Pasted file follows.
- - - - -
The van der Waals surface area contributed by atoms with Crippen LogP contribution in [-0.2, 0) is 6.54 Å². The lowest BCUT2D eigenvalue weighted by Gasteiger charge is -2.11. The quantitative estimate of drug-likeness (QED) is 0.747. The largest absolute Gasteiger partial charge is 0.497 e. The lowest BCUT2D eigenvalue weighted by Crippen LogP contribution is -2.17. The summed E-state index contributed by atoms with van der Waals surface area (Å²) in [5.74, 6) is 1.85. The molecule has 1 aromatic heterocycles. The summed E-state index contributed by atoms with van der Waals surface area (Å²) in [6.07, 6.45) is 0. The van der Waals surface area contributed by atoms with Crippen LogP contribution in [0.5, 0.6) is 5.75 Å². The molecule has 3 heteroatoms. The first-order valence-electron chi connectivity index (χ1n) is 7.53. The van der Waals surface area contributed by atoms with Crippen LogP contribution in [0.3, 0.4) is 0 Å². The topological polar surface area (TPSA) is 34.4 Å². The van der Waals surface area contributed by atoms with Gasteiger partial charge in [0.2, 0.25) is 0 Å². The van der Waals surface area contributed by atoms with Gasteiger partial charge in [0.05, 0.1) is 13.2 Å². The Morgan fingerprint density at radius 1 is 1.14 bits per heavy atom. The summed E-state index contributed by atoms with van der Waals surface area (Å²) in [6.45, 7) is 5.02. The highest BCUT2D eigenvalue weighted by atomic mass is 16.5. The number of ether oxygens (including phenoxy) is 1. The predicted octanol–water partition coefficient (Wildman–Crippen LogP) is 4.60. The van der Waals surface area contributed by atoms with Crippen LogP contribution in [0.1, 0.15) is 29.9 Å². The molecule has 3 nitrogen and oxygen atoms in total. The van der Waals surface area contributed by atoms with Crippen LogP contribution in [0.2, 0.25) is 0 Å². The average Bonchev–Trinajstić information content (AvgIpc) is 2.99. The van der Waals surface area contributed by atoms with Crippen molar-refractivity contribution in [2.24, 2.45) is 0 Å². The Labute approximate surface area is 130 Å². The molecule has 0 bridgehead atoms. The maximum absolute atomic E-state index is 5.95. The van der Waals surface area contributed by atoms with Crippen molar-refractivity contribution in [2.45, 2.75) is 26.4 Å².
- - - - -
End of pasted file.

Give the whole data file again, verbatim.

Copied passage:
The van der Waals surface area contributed by atoms with Crippen LogP contribution in [-0.2, 0) is 6.54 Å². The lowest BCUT2D eigenvalue weighted by Gasteiger charge is -2.11. The quantitative estimate of drug-likeness (QED) is 0.747. The largest absolute Gasteiger partial charge is 0.497 e. The lowest BCUT2D eigenvalue weighted by Crippen LogP contribution is -2.17. The summed E-state index contributed by atoms with van der Waals surface area (Å²) in [5.74, 6) is 1.85. The molecule has 1 aromatic heterocycles. The summed E-state index contributed by atoms with van der Waals surface area (Å²) in [6.07, 6.45) is 0. The van der Waals surface area contributed by atoms with Crippen LogP contribution in [0.5, 0.6) is 5.75 Å². The molecule has 3 heteroatoms. The first-order valence-electron chi connectivity index (χ1n) is 7.53. The van der Waals surface area contributed by atoms with Crippen LogP contribution in [0.3, 0.4) is 0 Å². The topological polar surface area (TPSA) is 34.4 Å². The van der Waals surface area contributed by atoms with Gasteiger partial charge in [0.2, 0.25) is 0 Å². The van der Waals surface area contributed by atoms with Gasteiger partial charge in [0.05, 0.1) is 13.2 Å². The Morgan fingerprint density at radius 1 is 1.14 bits per heavy atom. The summed E-state index contributed by atoms with van der Waals surface area (Å²) in [6.45, 7) is 5.02. The highest BCUT2D eigenvalue weighted by atomic mass is 16.5. The number of ether oxygens (including phenoxy) is 1. The predicted octanol–water partition coefficient (Wildman–Crippen LogP) is 4.60. The van der Waals surface area contributed by atoms with Crippen LogP contribution in [0.1, 0.15) is 29.9 Å². The molecule has 3 nitrogen and oxygen atoms in total. The van der Waals surface area contributed by atoms with Crippen LogP contribution in [0.2, 0.25) is 0 Å². The average Bonchev–Trinajstić information content (AvgIpc) is 2.99. The van der Waals surface area contributed by atoms with Crippen molar-refractivity contribution in [2.24, 2.45) is 0 Å². The Labute approximate surface area is 130 Å². The molecule has 0 bridgehead atoms. The maximum absolute atomic E-state index is 5.95. The van der Waals surface area contributed by atoms with Crippen molar-refractivity contribution in [2.45, 2.75) is 26.4 Å².